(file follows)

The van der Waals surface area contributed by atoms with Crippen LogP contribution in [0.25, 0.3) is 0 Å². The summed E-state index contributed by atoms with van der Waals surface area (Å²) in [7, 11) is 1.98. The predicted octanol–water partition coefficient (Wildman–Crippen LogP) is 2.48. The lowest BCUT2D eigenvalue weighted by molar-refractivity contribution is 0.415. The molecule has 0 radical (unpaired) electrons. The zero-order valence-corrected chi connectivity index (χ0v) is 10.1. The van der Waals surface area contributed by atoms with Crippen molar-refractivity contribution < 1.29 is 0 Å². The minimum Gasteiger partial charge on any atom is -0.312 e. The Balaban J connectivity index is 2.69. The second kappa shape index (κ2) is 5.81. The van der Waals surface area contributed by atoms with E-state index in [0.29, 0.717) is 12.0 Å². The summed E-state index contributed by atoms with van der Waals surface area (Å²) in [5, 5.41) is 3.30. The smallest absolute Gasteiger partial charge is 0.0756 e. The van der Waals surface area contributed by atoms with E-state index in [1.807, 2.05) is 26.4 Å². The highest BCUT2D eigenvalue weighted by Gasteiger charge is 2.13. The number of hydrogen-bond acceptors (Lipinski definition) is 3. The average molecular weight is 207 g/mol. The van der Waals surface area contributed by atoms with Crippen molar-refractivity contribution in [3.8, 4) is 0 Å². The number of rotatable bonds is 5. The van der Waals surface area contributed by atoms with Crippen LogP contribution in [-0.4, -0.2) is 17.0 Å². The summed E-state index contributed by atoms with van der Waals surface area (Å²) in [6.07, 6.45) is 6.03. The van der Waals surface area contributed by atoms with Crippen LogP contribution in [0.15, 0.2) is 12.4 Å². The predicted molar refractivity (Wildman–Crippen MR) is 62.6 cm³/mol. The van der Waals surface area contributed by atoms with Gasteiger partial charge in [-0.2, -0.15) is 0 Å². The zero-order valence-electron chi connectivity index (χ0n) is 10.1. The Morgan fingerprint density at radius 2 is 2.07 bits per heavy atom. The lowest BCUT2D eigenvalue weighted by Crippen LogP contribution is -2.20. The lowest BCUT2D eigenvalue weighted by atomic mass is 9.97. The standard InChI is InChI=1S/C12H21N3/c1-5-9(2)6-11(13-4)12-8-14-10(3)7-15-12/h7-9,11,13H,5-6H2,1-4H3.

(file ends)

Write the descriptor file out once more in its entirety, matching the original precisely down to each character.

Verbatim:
The van der Waals surface area contributed by atoms with Crippen LogP contribution in [0.25, 0.3) is 0 Å². The summed E-state index contributed by atoms with van der Waals surface area (Å²) in [7, 11) is 1.98. The predicted octanol–water partition coefficient (Wildman–Crippen LogP) is 2.48. The lowest BCUT2D eigenvalue weighted by molar-refractivity contribution is 0.415. The molecule has 0 radical (unpaired) electrons. The zero-order valence-corrected chi connectivity index (χ0v) is 10.1. The van der Waals surface area contributed by atoms with Crippen molar-refractivity contribution < 1.29 is 0 Å². The minimum Gasteiger partial charge on any atom is -0.312 e. The Balaban J connectivity index is 2.69. The second kappa shape index (κ2) is 5.81. The van der Waals surface area contributed by atoms with E-state index in [0.29, 0.717) is 12.0 Å². The summed E-state index contributed by atoms with van der Waals surface area (Å²) in [5, 5.41) is 3.30. The smallest absolute Gasteiger partial charge is 0.0756 e. The van der Waals surface area contributed by atoms with E-state index in [1.807, 2.05) is 26.4 Å². The highest BCUT2D eigenvalue weighted by Gasteiger charge is 2.13. The number of hydrogen-bond acceptors (Lipinski definition) is 3. The average molecular weight is 207 g/mol. The van der Waals surface area contributed by atoms with Crippen molar-refractivity contribution in [3.8, 4) is 0 Å². The number of rotatable bonds is 5. The van der Waals surface area contributed by atoms with Crippen LogP contribution in [-0.4, -0.2) is 17.0 Å². The summed E-state index contributed by atoms with van der Waals surface area (Å²) in [6.07, 6.45) is 6.03. The van der Waals surface area contributed by atoms with Crippen LogP contribution in [0.15, 0.2) is 12.4 Å². The predicted molar refractivity (Wildman–Crippen MR) is 62.6 cm³/mol. The van der Waals surface area contributed by atoms with Gasteiger partial charge in [-0.2, -0.15) is 0 Å². The zero-order valence-electron chi connectivity index (χ0n) is 10.1. The Morgan fingerprint density at radius 2 is 2.07 bits per heavy atom. The lowest BCUT2D eigenvalue weighted by Crippen LogP contribution is -2.20. The lowest BCUT2D eigenvalue weighted by atomic mass is 9.97. The standard InChI is InChI=1S/C12H21N3/c1-5-9(2)6-11(13-4)12-8-14-10(3)7-15-12/h7-9,11,13H,5-6H2,1-4H3.